LulzSec recently decided to end its string of attacks with a message saying that these have all been part of a planned “50 Days of Lulz.” Some of its members also threw their support behind a separate effort called AntiSec, short for Anti-Security. This call was sent out to encourage all kinds of hacker and hacker groups to expose governments and big corporations.
We don’t believe that the people behind LulzSec have stopped their activities. Instead, they disbanded due to the attention they were getting from law enforcement and other hackers less approving of their activities. From British authorities’ arrest of Ryan Cleary and recent searches conducted in the United States, law enforcement agencies are clearly hot on the group’s trail.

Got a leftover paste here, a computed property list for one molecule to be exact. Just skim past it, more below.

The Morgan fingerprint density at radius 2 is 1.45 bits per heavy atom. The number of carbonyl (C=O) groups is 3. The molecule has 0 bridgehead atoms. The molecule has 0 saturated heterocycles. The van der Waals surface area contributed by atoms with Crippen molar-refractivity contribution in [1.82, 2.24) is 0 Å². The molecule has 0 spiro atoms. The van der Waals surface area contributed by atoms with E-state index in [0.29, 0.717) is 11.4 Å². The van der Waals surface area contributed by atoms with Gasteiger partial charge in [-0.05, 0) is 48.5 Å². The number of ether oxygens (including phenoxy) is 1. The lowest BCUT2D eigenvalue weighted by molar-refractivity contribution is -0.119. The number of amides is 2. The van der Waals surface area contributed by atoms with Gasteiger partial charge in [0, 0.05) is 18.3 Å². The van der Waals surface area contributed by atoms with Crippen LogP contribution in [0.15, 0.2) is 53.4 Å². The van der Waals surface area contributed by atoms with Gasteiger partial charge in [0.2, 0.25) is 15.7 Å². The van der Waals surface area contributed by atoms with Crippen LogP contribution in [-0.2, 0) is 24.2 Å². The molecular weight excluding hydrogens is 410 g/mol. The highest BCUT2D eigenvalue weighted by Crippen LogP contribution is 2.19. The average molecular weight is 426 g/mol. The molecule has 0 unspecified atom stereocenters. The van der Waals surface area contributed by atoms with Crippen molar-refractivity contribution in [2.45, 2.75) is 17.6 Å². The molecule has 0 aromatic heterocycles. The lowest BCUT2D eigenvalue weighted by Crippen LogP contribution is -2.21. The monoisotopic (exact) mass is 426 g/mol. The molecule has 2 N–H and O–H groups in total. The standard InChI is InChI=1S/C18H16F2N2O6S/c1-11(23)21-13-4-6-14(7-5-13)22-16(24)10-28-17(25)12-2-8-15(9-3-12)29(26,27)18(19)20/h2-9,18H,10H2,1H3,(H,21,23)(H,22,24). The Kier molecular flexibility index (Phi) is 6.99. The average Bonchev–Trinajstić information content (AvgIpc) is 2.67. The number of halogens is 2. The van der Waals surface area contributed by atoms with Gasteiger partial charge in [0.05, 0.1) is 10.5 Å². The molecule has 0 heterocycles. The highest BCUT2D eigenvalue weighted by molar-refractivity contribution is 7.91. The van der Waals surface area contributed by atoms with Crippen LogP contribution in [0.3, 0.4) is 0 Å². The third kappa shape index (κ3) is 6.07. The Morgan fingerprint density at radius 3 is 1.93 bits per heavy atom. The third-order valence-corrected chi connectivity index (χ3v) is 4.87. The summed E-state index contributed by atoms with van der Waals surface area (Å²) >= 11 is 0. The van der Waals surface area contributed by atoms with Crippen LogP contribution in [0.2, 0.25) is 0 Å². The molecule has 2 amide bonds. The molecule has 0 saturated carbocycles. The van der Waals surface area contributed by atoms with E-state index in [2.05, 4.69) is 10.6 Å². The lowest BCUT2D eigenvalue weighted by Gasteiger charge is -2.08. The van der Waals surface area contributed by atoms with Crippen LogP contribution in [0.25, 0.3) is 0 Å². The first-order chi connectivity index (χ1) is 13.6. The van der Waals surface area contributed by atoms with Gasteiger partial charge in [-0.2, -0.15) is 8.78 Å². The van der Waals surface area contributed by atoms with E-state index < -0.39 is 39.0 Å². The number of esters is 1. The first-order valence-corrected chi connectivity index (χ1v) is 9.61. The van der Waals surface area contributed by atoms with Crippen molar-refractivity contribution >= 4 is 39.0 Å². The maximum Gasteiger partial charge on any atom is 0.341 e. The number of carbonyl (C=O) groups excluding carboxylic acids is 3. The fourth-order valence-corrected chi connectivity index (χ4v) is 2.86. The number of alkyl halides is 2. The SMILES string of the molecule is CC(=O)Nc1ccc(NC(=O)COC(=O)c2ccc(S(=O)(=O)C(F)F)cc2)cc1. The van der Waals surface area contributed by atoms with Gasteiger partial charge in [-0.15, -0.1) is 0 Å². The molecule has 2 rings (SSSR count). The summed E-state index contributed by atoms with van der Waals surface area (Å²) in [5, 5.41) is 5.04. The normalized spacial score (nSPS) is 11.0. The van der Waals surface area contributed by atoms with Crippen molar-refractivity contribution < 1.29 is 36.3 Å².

If you log in to any of the Internet Relay Chat (IRC) servers that Anonymous uses, you can see that the members of LulzSec are still active and online. We are also seeing several groups naming themselves by region such as AnonNL or LulzSec Brazil that have splintered off to attack the governments of the countries they reside in. In addition, Anonymous is still engaging in usual activities such as launching distributed denial-of-service (DDoS) attacks against websites when there is something in the news that they do not approve of. For example, the leader of a group feeding homeless people in a public park in Orlando, Florida, was arrested.